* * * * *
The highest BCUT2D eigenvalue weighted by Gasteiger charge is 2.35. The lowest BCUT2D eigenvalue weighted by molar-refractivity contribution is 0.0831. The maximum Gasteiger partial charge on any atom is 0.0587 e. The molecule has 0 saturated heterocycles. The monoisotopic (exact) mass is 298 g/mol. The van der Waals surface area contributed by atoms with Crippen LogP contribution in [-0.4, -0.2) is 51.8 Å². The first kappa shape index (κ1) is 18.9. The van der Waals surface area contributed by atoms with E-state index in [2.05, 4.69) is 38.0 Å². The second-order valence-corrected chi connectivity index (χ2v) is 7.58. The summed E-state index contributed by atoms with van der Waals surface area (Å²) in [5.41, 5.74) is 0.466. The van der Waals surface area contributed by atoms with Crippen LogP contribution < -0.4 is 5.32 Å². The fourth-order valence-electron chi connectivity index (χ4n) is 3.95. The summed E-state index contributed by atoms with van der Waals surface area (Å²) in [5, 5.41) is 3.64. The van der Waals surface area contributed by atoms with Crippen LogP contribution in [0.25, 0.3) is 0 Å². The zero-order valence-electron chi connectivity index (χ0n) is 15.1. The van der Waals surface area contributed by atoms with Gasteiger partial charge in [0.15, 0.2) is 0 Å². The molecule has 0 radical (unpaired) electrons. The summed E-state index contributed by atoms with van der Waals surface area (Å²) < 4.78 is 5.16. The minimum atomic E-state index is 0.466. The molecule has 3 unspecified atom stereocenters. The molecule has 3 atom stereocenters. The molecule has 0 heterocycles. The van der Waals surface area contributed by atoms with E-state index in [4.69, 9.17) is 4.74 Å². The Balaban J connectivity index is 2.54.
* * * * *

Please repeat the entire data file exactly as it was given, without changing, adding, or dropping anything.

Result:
The highest BCUT2D eigenvalue weighted by Gasteiger charge is 2.35. The lowest BCUT2D eigenvalue weighted by molar-refractivity contribution is 0.0831. The maximum Gasteiger partial charge on any atom is 0.0587 e. The molecule has 0 saturated heterocycles. The monoisotopic (exact) mass is 298 g/mol. The van der Waals surface area contributed by atoms with Crippen LogP contribution in [-0.4, -0.2) is 51.8 Å². The first kappa shape index (κ1) is 18.9. The van der Waals surface area contributed by atoms with E-state index in [2.05, 4.69) is 38.0 Å². The second-order valence-corrected chi connectivity index (χ2v) is 7.58. The summed E-state index contributed by atoms with van der Waals surface area (Å²) in [5.41, 5.74) is 0.466. The van der Waals surface area contributed by atoms with Crippen LogP contribution < -0.4 is 5.32 Å². The fourth-order valence-electron chi connectivity index (χ4n) is 3.95. The summed E-state index contributed by atoms with van der Waals surface area (Å²) in [5, 5.41) is 3.64. The van der Waals surface area contributed by atoms with Crippen LogP contribution in [0.25, 0.3) is 0 Å². The zero-order valence-electron chi connectivity index (χ0n) is 15.1. The van der Waals surface area contributed by atoms with Gasteiger partial charge in [0.15, 0.2) is 0 Å². The molecule has 0 radical (unpaired) electrons. The summed E-state index contributed by atoms with van der Waals surface area (Å²) < 4.78 is 5.16. The minimum atomic E-state index is 0.466. The molecule has 3 unspecified atom stereocenters. The molecule has 3 atom stereocenters. The molecule has 0 heterocycles. The van der Waals surface area contributed by atoms with E-state index in [4.69, 9.17) is 4.74 Å². The Balaban J connectivity index is 2.54.